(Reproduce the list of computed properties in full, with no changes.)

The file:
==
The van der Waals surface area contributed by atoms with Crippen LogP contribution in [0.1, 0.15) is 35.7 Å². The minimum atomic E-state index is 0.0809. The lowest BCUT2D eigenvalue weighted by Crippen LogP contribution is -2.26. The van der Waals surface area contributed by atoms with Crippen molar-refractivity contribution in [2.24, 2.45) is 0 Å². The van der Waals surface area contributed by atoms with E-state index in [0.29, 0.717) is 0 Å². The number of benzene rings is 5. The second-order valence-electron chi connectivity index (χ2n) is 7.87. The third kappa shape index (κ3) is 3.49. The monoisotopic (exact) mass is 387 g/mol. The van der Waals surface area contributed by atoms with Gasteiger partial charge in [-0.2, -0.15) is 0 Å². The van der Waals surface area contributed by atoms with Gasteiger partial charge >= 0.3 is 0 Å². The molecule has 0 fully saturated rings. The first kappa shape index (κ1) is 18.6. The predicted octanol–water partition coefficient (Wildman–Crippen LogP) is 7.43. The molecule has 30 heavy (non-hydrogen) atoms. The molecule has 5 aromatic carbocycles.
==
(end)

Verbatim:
The van der Waals surface area contributed by atoms with Crippen LogP contribution in [0.1, 0.15) is 35.7 Å². The minimum atomic E-state index is 0.0809. The lowest BCUT2D eigenvalue weighted by Crippen LogP contribution is -2.26. The van der Waals surface area contributed by atoms with Crippen molar-refractivity contribution in [2.24, 2.45) is 0 Å². The van der Waals surface area contributed by atoms with E-state index in [0.29, 0.717) is 0 Å². The number of benzene rings is 5. The second-order valence-electron chi connectivity index (χ2n) is 7.87. The third kappa shape index (κ3) is 3.49. The monoisotopic (exact) mass is 387 g/mol. The van der Waals surface area contributed by atoms with Gasteiger partial charge in [-0.2, -0.15) is 0 Å². The van der Waals surface area contributed by atoms with Gasteiger partial charge >= 0.3 is 0 Å². The molecule has 0 fully saturated rings. The first kappa shape index (κ1) is 18.6. The predicted octanol–water partition coefficient (Wildman–Crippen LogP) is 7.43. The molecule has 30 heavy (non-hydrogen) atoms. The molecule has 5 aromatic carbocycles.